Background: Although adverse psychosocial job characteristics are suspected predictors of suicide death, prospective studies based on established stress instruments are limited.
Methods: In a multicenter community-based Japanese cohort study, we prospectively investigated the association between psychosocial job characteristics and the risk of death from suicide among male workers. Baseline examination was conducted from 1992 to 1995 to determine the socioeconomic, behavioural and biological variables in addition to the psychosocial job characteristics of 3,125 male workers aged 65 and under and free from major illness. Low job control and high job demands were measured as adverse psychosocial job characteristics according to a job demand-control model questionnaire. Suicide deaths were identified using the Cause-of-Death Register.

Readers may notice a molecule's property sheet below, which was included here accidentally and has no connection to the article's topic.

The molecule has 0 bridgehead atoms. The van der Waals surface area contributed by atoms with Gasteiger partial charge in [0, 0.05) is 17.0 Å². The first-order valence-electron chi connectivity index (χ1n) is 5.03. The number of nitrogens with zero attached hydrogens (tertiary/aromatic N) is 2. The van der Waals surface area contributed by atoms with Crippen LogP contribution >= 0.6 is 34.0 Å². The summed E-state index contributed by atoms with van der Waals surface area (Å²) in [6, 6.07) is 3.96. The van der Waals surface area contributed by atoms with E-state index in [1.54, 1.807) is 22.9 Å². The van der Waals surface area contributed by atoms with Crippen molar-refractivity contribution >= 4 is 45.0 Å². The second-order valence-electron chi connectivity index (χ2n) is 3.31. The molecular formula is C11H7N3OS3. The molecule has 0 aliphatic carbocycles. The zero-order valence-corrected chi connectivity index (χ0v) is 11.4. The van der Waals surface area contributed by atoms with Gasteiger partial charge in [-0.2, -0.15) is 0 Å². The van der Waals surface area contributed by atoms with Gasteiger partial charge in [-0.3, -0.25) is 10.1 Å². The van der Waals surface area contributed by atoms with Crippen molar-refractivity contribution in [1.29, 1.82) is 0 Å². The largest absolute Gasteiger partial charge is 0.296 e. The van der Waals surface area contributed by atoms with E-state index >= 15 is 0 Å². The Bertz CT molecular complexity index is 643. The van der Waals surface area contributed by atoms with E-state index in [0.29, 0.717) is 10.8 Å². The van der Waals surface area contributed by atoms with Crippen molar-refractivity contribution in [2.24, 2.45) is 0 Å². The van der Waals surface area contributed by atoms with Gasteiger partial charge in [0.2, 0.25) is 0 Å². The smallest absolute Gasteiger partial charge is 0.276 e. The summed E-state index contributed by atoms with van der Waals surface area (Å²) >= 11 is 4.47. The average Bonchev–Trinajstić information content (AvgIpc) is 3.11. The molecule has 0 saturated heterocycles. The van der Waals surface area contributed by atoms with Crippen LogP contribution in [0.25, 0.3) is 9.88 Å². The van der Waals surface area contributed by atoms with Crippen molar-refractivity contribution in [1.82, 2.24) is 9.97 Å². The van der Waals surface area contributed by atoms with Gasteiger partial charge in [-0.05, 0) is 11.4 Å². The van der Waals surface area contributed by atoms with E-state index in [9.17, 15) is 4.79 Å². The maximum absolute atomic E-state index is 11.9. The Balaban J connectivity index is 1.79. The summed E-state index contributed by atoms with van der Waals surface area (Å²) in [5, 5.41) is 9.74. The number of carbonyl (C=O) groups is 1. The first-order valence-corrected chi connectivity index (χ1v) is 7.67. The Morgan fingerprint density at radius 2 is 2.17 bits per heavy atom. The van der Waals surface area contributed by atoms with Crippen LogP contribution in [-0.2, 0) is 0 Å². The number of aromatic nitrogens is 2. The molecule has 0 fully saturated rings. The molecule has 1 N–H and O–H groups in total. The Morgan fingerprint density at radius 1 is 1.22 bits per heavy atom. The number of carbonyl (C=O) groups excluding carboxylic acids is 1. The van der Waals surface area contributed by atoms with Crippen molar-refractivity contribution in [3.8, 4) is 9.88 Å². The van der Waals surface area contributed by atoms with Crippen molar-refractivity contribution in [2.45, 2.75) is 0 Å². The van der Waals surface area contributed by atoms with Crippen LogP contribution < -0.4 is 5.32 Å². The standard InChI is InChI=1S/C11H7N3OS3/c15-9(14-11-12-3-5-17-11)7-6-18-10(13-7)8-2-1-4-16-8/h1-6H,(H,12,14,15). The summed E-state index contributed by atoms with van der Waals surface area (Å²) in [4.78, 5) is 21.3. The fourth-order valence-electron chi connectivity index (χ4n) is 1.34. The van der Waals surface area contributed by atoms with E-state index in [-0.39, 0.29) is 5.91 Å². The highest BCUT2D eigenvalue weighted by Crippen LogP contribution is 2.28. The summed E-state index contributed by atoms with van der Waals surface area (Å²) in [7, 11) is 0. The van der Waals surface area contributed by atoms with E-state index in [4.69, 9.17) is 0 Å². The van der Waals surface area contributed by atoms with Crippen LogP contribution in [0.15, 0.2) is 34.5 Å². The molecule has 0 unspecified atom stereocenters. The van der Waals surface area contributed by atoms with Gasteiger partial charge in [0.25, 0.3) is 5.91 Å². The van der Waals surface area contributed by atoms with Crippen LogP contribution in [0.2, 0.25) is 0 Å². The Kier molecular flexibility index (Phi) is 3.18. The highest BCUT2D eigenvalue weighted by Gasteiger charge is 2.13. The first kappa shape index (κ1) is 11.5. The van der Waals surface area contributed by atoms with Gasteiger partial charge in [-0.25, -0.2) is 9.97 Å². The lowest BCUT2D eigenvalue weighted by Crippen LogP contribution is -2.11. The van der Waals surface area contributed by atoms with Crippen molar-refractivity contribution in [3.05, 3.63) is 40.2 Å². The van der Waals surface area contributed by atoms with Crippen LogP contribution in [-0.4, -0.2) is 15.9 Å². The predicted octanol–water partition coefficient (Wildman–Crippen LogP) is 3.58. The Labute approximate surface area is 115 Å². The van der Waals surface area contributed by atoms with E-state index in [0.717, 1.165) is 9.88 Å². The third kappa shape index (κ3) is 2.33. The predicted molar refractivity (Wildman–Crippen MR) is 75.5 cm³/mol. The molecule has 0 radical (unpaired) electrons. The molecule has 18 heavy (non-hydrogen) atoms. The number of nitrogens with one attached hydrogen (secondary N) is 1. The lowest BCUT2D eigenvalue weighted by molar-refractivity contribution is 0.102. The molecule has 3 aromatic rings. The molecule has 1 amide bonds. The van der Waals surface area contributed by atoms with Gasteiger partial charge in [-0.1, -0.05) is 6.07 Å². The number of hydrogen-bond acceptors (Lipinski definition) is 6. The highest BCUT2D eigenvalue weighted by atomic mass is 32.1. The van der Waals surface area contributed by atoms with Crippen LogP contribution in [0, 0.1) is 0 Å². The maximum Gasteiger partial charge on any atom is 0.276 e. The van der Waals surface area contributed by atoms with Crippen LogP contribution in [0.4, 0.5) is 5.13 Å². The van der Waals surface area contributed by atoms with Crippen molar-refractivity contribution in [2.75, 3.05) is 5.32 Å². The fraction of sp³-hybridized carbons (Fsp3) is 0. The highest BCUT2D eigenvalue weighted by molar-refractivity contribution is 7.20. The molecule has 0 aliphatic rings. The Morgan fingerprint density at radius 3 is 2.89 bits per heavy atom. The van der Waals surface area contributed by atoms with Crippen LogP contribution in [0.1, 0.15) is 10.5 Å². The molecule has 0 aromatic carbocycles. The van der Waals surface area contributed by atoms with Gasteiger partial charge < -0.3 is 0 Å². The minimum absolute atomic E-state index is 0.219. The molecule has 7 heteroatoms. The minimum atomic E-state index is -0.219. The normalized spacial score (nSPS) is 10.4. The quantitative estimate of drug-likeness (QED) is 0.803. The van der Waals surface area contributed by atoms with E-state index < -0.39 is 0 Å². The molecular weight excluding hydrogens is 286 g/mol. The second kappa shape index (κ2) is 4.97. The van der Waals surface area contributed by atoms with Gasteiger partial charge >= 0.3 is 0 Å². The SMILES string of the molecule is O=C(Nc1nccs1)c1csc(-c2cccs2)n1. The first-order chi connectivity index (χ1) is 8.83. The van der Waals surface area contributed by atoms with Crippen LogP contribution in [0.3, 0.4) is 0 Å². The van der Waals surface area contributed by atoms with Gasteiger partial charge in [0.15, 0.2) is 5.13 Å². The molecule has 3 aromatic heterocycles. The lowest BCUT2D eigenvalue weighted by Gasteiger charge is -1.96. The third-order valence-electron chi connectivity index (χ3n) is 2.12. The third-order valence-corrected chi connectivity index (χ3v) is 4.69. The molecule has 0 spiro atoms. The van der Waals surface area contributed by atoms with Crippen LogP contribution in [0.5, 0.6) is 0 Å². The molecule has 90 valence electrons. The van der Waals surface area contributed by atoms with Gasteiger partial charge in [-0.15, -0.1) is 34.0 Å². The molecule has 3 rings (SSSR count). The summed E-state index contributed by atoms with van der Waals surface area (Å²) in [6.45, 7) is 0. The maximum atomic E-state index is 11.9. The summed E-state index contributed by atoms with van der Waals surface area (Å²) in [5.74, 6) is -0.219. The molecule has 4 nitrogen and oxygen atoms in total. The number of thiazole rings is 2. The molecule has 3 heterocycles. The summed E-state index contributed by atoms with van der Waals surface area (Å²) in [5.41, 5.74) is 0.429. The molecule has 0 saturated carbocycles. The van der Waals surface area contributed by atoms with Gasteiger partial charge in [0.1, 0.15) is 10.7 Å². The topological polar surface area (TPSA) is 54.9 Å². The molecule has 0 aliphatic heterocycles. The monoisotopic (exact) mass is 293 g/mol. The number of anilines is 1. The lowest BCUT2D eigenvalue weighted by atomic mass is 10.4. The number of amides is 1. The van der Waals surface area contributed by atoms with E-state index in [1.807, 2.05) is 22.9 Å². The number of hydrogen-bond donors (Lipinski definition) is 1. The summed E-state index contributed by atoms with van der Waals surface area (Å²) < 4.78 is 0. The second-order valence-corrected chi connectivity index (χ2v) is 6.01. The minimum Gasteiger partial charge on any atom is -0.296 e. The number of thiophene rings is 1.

Results: During the 9-year follow-up, 14 suicides were identified. The suicide death rate was 48.1 per 100,000 person years. Multivariate analysis revealed a more than fourfold increase in the risk of suicide among men with low control at work (relative risk: 4.10; 95% confidence interval: 1.31-12.83) compared with counterpart men after adjustment for age, marital status, educational attainment, occupation, smoking status, alcohol consumption, total cholesterol level, and study area. Job demands were not associated with risk of death from suicide.
Conclusions: By using a job demand-control model questionnaire, low control at work was revealed as a predictor of suicide death among Japanese male workers. The finding implies that job redesign aimed at increased worker control could be a worthwhile strategy in preventing, or at least reducing, the risk of suicide death.
Copyright 2007 S. Karger AG, Basel.